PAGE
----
Business Law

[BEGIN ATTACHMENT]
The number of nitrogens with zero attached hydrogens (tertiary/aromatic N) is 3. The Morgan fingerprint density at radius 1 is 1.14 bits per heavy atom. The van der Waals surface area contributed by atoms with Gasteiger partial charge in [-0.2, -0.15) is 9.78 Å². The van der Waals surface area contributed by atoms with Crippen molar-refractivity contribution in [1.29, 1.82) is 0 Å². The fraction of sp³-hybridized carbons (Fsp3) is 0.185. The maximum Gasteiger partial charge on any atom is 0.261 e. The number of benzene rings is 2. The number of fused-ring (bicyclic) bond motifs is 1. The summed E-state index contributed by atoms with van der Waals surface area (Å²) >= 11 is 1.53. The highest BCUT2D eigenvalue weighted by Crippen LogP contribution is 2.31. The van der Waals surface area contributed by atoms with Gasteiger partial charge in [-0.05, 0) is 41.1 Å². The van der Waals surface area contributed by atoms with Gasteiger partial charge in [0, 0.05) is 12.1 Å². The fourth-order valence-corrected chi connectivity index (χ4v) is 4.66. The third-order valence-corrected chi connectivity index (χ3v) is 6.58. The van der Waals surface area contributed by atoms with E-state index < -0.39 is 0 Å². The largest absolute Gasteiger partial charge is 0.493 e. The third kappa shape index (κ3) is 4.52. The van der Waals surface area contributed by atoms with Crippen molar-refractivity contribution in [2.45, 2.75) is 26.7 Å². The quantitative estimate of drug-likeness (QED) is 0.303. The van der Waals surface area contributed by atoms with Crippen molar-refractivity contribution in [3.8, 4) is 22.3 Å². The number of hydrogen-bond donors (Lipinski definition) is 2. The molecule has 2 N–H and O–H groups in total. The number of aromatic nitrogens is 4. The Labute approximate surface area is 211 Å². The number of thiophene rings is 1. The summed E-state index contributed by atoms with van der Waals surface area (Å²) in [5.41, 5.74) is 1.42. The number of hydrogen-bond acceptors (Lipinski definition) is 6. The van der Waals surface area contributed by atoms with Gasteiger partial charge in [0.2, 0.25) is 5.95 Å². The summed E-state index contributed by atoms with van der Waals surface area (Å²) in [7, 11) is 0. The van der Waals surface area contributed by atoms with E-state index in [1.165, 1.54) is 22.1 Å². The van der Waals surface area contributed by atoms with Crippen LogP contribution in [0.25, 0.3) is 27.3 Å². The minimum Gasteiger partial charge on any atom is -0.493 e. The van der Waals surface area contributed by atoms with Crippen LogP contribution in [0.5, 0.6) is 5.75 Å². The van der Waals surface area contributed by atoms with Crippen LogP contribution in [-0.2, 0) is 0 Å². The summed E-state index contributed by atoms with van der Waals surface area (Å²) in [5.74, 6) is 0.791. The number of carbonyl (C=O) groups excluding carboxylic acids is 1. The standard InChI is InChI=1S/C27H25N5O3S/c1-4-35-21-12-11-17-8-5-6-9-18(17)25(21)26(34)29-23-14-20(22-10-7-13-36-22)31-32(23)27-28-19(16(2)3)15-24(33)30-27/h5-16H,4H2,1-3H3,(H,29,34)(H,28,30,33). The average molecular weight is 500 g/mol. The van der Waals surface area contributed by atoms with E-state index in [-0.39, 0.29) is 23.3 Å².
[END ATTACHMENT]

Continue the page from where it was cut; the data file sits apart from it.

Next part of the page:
Question: Discuss about the Business Law ? Answer : Introduction From the onset it is prudent to underscore the fact that for a contract to be valid there must be a consideration. Consideration must be of value in the eyes in the eyes of the law. For consideration to be valuable there must be a legal benefit or a legal detriment. What amounts to a valuable consideration appears to be flexibly encapsulated in the prominent maxim; consideration needs not to be adequate but sufficient. There has been a raging debate on whether performing a preexisting legal duty amounts to any benefit and the prevailing argument is that it may incur a factual benefit on the promisor and a factual detriment to the promissee. Thus the critical is whether the preexisting legal duty will amount to sufficient consideration. This paper will critically examine the doctrine of consideration in relation to sufficient consideration rule. It also seeks to answer the question on what amounts to a sufficient consideration. The main contention in this paper is that even though con sideration should be attached to value which is regarded as a benefit or a detriment, it need not to be adequate. Sufficient Consideration The rule that consideration must be sufficient and not adequate implies that there must be something of value that is exchanged between the parties. Provided that value has been attached to consideration the court will not pay attention to its adequacy.[1] A valuable consideration in the strict sense of the law entails an interest, detriment, loss, forbearance, benefit of a party to the contract.[2] This implies that even a nominal consideration will be sufficient for the formation of a contract. In Chappell v Nestl[3] the court held that the provision of chocolate bar wrappers was sufficient consideration because they increased sales and thus were of value. The fundamental question is thus how the court determines that consideration is of value and thus can be considered to be sufficient. It has been argued that mere giving up a right that one does not have is not valuable consideration. In White vs. Bluet[4] a son was given money by his father following a promise that he will not complain about the distribution of his father estate in his will. The issue before the court was whether the promise not to complain was a valuable consideration. The court ruled that the son had no right to complain and that such a right is not a valuable consideration in the strict legal sense. On the other hand, what amounts to sufficient consideration may be determined by the parties to the contract at the time of making and concluding the contract. It is upon the parties to the contract to determine when making the agreement what will be adequate consideration but in the eyes of the law the court will not pay attention to adequacy of consideration but onl y sufficiency. It bears noting that although the consideration must incorporate a bargaining process, the bargain should not necessarily be a good bargain.[5] It is imperative to note that for consideration to be sufficient both benefit and detriment occur to the parties although there is not mandatory requirement that they should be both present.[6] Consideration must be sufficient in the eyes of the laws and this implies that the court has the discretion within its jurisdiction to determine the consideration given is sufficient or not.[7] Although the law provides that there must be consideration for any legal contractual relationship it is worth noting that the consideration should not be in equal and exact value to the benefit of loss that has been suffered. If the consideration has value in the legal sense the court will not bother to examine or try to find out the exact value or quantity. Essentially, this implies that if a car is worth $10000 and it sold at $100, the sale price will be regarded as sufficient consideration in the legal sense although it is quite glaring that it is inadequate. In the case of Thomas vs. Thomas[8] the executors of an estate agreed that the widow will pay an annual rent of $1 and maintain the house as long as she remained a widow of the deceased. The issue before the court was whether there was sufficient consideration. The court held that the payment of $ 1 as rent was sufficient consideration. A consideration that is normal normally shows that the promisor has taken his promise to b e a serious undertaking which can be legally enforced. It is also worth noting that a consideration that was given in the past can not be relied on through a promises hat is given in the present. In other words the general rule is that past consideration is not sufficient consideration or good consideration.[9] The promise always comes first then the consideration follows. In the case of ReMcArdle[10] the plaintiff had undertaken to conduct some renovations in her husbands house. She successful completed the renovations and asked the siblings in law to contribute towards the renovations she had made. The siblings promised to make the contributions but later they did not honor the promise. It was held that the promises had been made after a consideration had already been provided and therefore there was no sufficient consideration in that case. In addition the consideration that had been provided was part of her duty to do so as the wife of the deceased. Another finding was made in Roscola v. Thomas[11] where the claimant bought a horse from the defendant and after the transaction had been completed the defendant told the claimant that horse was sound and free from vice. The claimant realized that the horse was not actually sound as was promised. The court held that the consideration had already been provided and the promise was made after consideration has been made therefore a consideration made in the past cannot be sufficient. However, past consideration will only be sufficient consideration if the promisor and the promissee had an initial agreement that the promissee will supply him the goods. In Lampleigh v Braithwait[12] the defendant was guilty for the crime of murder but he needed pardon from the king. He therefore requested the plaintiff to obtain the pardon from the king for him. The plaintiff successfully obtained the pardon and the defendant promised to pay him for that. It was held that consideration had been provided f ollowing the request of the promisor and therefore it was sufficient consideration. The defendant was therefore liable to pay for the promise. If the goods are actually delivered and the promisor makes a promise to pay, the past consideration will be deemed as sufficient consideration. The Privy Council in Pao On v Lau Yiu Long[13] held that past consideration can be sufficient consideration if it is capable of being remunerated and if the partied had an earlier agreement that consideration will be provided first followed by the promise. Lord Scarman remarked that a sufficient consideration implies that it must be real, tangible and it must be attached to some value. The general rule is that a consideration that is illusory is not a sufficient consideration. Illusory considerations are given in the following circumstances, where one is given a promise to do that which is his contractual obligation.[14] In Stilk v. Myrick[15] the defendant promised to pay the plaintiff during a voyage. While they were sailing two of the crew men left the ship and the defendant promised to pay the plaintiff the salaries of the two crewmen who had left. When the ship arrived at the port the defendant refused to pay the plaintiff the amount that was promised. It was held that the doing that which one has an existing contractual obligation to perform does not amount to sufficient consideration. On the other hand performance of an existing legal duty does not also amount to a sufficient consideration in the eyes of the law and it is also regarded as an illusory consideration.[16] In Collins v. Godfroy[17] the plaintiff had been summoned by the court to come be a witnes s in a case that the defendant was part of. The plaintiff never adduced any evidence but the court required that he be available in court through out the session. When the trial had concluded the defendant gave the plaintiff an invoice that indicated that he was being paid for being a witness. Later the defendant refused to pay and the plaintiff sued. The court held that the plaintiff had a legal obligation to perform the act and therefore the consideration provided was not sufficient consideration. If a person undertakes act that is not permitted by law then the act is not a sufficient consideration to a promise. This position was held in Nerot v. Wallace and Others[18] where commissioners who were conducting a bankruptcy process were promised that they will be paid for not investigating a person who was supposed to be adjudged bankrupt. It was held that the act was an illegal act and therefore it could not be a sufficient consideration that has value in the strict legal sense. The performance of an existing legal duty can be a sufficient consideration if there is a practical benefit to of the promise. In Ward v. Byham[19] where a mother promised the father that she will look after the child well and ensure that he is happy and the father will have to contribute towards the maintenance of the child. It was held that the mothers act of taking care of the child although it is her duty to do so amounted to a sufficient consideration. Lord denning held that a promise to do that which one is legally meant to do can be sufficient consideration for a new promise. It has been argued the ratio decidendi of the case by lord denning is ambiguous and has not given a clear definition if the sufficient consideration in the facts of the case. However, the decisions appear to have been made in the interest of justice. The practical benefit rule was applied by in Williams v Roffey Bros Nicholls (contractor)[20] where the court held that the promise to make extra payment on an already existing duty was a sufficient consideration because there was a practical benefit following the new promise. In Musumeci v Winadell Pty Ltd.[21] the court held that a promise that has been made to reduce the usual rent charged and the consideration that was given by the tenant was sufficient consideration that had value in the legal sense. It has also been held that a promise that has been made to do an act that is vague and uncertain is not enforceable because the uncertain act does not amount to a sufficient consideration. This position was affirmed in White v. Bluett[22] where the court held that the consideration was vague and uncertain and it could not amount to a sufficient consideration. Conclusion It can be conceded that the doctrine of sufficient consideration has a wide application in various contract formations and the making of promises. It is also a plausible conclusion that consideration must neither be of commercial value nor make any economical sense.[23] It can be observed from the illustrations made above that the court has been careful to ensure that it enforces the wishes and express agreement of the parties. This is based on the fact that court has not paid attention to equivalence in value of the considerations that have ben exchanged by the parties. The court has accepted that no matter how trivial consideration may be it is regarded as sufficient consideration in the legal sense if it is valuable. Consideration must not be of a high value which implies that it must not be adequate. It can be concluded that the rule that consideration must be sufficient and not adequate has acted as a preventive mechanism to prevent the promisor from not going back on his promis e to claim for an adequate consideration. References Chappell Co Ltd v Nestle Co Ltd [1959] UKHL 1 Collins v Godefrey (1831) 1 B Ad 950 Eastwood v Kenyon (1840), 11 AdE 438 Ewan McKendrick, Contract Law: Text, Cases and Materials, (Oxford University Press, 2005) John Carter, and David Harland, Cases and materials on contract law in Australia ,(Butterworths 1998 Joseph Chitty, Chitty on Contracts, (Sweet Maxwell 2004) Lampleigh v Braithwaite [1615] EWHC KB J17 Musumeci v Winadell Pty Ltd. (1994) 34 NSWLR 723 Pao on v Lau Yiu Long [1979] 3 All ER 65 Patrick Atiyah, Essays on Contract, (Oxford University Press, 1990) Poole, J (2006) Textbook on Contract Law, Oxford University Press Re McArdle (1951) Ch 669 Robert Upex, and Bennett Geoffery, "Davies On Contract. (Sweet Maxwell London,2004) Roscorla v. Thomas (1842) 3 QB 234 Stilk v Myrick [1809] EWHC KB J58 Thomas v Thomas (1842) 2 QB 851 Ward v Byham [1956] 1 WLR 496 White v Bluett (1853) 23 LJ Ex 36 Williams v Roffey Bros Nicholls (Contractors) Ltd [1989] EWCA Civ 5 [1] Upex Robert., and Bennett Geoffery "Davies On Contract. (Sweet Maxwell London,2004) [2] Currie v Misa (1875) LR 10 Ex 153 [3] [1959] UKHL 1 [4] (1853) 23 LJ Ex 36 [5] McKendrick Ewan, Contract Law: Text, Cases and Materials, (Oxford University Press, 2005) [6] Ibid n4 [7] Ibid n4 [8] (1842) 2 QB 851 [9] Eastwood v Kenyon (1840), 11 AdE 438 [10] (1951) Ch 669 [11] (1842) 3 QB 234 [12] [1615] EWHC KB J17 If a person undertakes act that is not permitted by law then the act is not a sufficient consideration to a promise. This position was held in Nerot v. Wallace and Others[18] where commissioneReferencesrs who were [13] [1979] 3 All ER 65 [14] Carter John, and Harland, David. Cases and materials on contract law in Australia ,(Butterworths 1998) [15] [1809] EWHC KB J58 [16] Chitty Joseph, Chitty on Contracts, (Sweet Maxwell 2004) [17] (1831) 1 B Ad 950 [18] 462 U.S. 296 (1983) [19] [1956] 1 WLR 496 [20] [1989] EWCA Civ 5 [21] (1994) 34 NSWLR 723 [22] (1853) 23 LJ Ex 36 [23] Atiyah, Patrick. Essays on Contract, (Oxford University Press, 1990)